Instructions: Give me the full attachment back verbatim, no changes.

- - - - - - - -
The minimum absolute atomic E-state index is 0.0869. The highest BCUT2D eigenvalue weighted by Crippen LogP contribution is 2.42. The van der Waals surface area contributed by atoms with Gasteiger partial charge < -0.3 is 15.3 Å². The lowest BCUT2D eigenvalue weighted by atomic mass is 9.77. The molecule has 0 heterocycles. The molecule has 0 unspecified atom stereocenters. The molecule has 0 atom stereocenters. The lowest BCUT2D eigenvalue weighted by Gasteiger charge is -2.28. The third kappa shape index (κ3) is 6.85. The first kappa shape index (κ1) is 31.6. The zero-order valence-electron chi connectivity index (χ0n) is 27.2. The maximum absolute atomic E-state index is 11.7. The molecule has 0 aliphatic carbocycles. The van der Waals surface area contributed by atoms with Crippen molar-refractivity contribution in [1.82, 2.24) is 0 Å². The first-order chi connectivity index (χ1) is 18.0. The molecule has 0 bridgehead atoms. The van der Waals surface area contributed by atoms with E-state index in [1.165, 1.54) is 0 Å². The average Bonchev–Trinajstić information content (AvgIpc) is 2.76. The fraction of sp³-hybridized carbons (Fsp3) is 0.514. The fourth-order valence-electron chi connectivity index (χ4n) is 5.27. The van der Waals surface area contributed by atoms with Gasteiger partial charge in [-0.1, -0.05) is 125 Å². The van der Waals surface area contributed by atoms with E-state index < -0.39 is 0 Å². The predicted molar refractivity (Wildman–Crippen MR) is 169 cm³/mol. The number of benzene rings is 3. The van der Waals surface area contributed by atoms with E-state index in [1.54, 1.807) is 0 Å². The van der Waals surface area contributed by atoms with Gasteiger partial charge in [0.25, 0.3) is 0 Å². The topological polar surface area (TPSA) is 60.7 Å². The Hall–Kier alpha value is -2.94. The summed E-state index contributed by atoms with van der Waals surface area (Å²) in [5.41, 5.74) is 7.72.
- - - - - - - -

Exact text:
The minimum absolute atomic E-state index is 0.0869. The highest BCUT2D eigenvalue weighted by Crippen LogP contribution is 2.42. The van der Waals surface area contributed by atoms with Gasteiger partial charge < -0.3 is 15.3 Å². The lowest BCUT2D eigenvalue weighted by atomic mass is 9.77. The molecule has 0 heterocycles. The molecule has 0 unspecified atom stereocenters. The molecule has 0 atom stereocenters. The lowest BCUT2D eigenvalue weighted by Gasteiger charge is -2.28. The third kappa shape index (κ3) is 6.85. The first kappa shape index (κ1) is 31.6. The zero-order valence-electron chi connectivity index (χ0n) is 27.2. The maximum absolute atomic E-state index is 11.7. The molecule has 0 aliphatic carbocycles. The van der Waals surface area contributed by atoms with Crippen molar-refractivity contribution in [1.82, 2.24) is 0 Å². The first-order chi connectivity index (χ1) is 18.0. The molecule has 0 bridgehead atoms. The van der Waals surface area contributed by atoms with E-state index in [1.165, 1.54) is 0 Å². The average Bonchev–Trinajstić information content (AvgIpc) is 2.76. The fraction of sp³-hybridized carbons (Fsp3) is 0.514. The fourth-order valence-electron chi connectivity index (χ4n) is 5.27. The van der Waals surface area contributed by atoms with Gasteiger partial charge in [-0.1, -0.05) is 125 Å². The van der Waals surface area contributed by atoms with E-state index < -0.39 is 0 Å². The predicted molar refractivity (Wildman–Crippen MR) is 169 cm³/mol. The number of benzene rings is 3. The van der Waals surface area contributed by atoms with E-state index in [1.54, 1.807) is 0 Å². The van der Waals surface area contributed by atoms with Gasteiger partial charge in [0.25, 0.3) is 0 Å². The topological polar surface area (TPSA) is 60.7 Å². The Hall–Kier alpha value is -2.94. The summed E-state index contributed by atoms with van der Waals surface area (Å²) in [5.41, 5.74) is 7.72.